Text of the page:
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I think we should rename this page "Baba ghanoush", since it's not pronounced "g" but arabic "gh" (Voiced velar fricative)
MisterSheik 22:34, 29 November 2005 (UTC)
- I agree, It's not ghanoush either, it's Baba Ghannouj. I hope somebody could fix it -- or enter the other name to disambiguation. I also think if somebody could supply a proper picture of it. Omernos
- This is the English-language Wikipedia, and if there is a common English name for something, we use it. A series of Google searches seems to show that the most common English-language name (on the Web, at least) is baba ganoush. I realize that that is not a correct transcription of بابا غنوج, the Arabic name, but that's life. On the other hand, all the spelling variants should redirect here. --Macrakis 17:47, 27 March 2007 (UTC)
- OK. The name of the page is Baba Ghanoush. Either this needs to be changed or we need to change the spelling in the article. Baba Ghanoush is the most common transliteration in the Roman alphabet. I am going to leave this message here for 24 hours before bringing the article into line with the title. In order for us to change the title we need sources to demonstrate a consensus that "Baba Ghanoush" is an inferior transliteration. Remember folks, transliterations are not exact, and people will often fight passionately for the "right" one when it is a case of using the "least worst". BTW "Baba Ghanouj" and "Baba Ganoush" already redirect here. Edit - sorry, forgot to sign Howfar (talk) 18:06, 20 April 2008 (UTC)
I have not found a solid etymology for the Arabic name; the "baba" part is presumably "daddy" or "old man", but the ghanuj part is obscure. It seems highly unlikely that it is related to the Indian god Ganesh as currently claimed in the article; I assume this is vandalism or play, but will leave it up for a while to see if anyone can substantiate this claim or some other. --Macrakis 17:04, 9 April 2007 (UTC)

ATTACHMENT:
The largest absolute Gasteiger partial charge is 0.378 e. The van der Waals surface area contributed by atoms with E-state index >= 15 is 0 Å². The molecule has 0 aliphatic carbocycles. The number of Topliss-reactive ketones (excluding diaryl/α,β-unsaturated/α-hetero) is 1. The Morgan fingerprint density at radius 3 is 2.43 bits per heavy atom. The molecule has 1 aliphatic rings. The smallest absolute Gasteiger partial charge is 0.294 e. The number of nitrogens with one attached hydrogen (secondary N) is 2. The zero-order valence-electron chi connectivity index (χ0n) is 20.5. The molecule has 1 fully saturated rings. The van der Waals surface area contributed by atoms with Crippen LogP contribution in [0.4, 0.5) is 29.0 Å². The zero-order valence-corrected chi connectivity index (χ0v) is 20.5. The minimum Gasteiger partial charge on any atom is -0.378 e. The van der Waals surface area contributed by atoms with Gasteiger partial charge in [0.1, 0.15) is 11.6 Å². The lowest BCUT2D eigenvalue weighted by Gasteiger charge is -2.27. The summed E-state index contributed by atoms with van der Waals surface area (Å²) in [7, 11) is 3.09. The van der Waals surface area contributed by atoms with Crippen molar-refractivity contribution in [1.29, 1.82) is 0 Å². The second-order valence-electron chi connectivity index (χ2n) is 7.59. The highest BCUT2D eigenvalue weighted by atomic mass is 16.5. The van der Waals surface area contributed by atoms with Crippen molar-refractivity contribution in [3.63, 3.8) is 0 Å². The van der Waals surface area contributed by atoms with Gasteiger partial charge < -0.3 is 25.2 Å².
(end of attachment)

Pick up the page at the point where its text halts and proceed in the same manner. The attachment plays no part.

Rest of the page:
I came here hoping to find recipes for this dish, but not even a link on one. DonPMitchell 19:08, 12 June 2007 (UTC)
- Wikipedia is not a how-to guide. For a recipe, Google will surely turn up numerous recipes. -kotra (talk) 06:16, 18 August 2008 (UTC)
Why was this part deleted?
In the movie Scotland, PA, the vegetarian detective played by Christopher Walken claims that Baba Ganoush is delicious.
Nearly every episode of the SpikeTV show MXC features a Middle Eastern contestant from the "Babaganoosh family".
Series writer/producer Christopher Darga, the man behind Kenny Blankenship's voice, is Lebanese on his mother's side, and he keeps a box of Baba ghanoush on one of the TV monitors in his office.
In reference to the show, on fellow SpikeTV show WWE Sunday Night Heat, commentator Al Snow referred to various jobbers as Babaganoosh family members. For example, "Showtime" Eric Young was called Showtime Babaganoosh.
In a skit on Saturday Night Live, Dana Carvey was mimicking Dennis Miller in a dueling Dennis Miller skit and called Dennis 'baba ghanoush.'
In the 2005 movie Wedding Crashers, Owen Wilson's character uses Baba Ganoush as a nickname for his friend, played by Vince Vaughn.
At Leeds Festival 2007 Baba Ganoush (an inflatable Kangaroo) was presented as an unofficial mascot for some campers. A Facebook group dedicated to Baba was set up shortly after called the Baba Ganoush appriciation society. To date anyone may join this.
In the 1994 movie In the Army Now, Pauly Shore's character, after getting lost in the desert of a middle eastern country while on military maneuvers, says that he is not going to end up being captured and "tortured by Baba Ganoush".
In a Mastercard credit card commercial called "Restaurant," a waiter is shown serving blagadoush (the Ethiopian word for baba ganoush), and writing appears on the screen that reads: 'blagadoush: 8 dollars.'"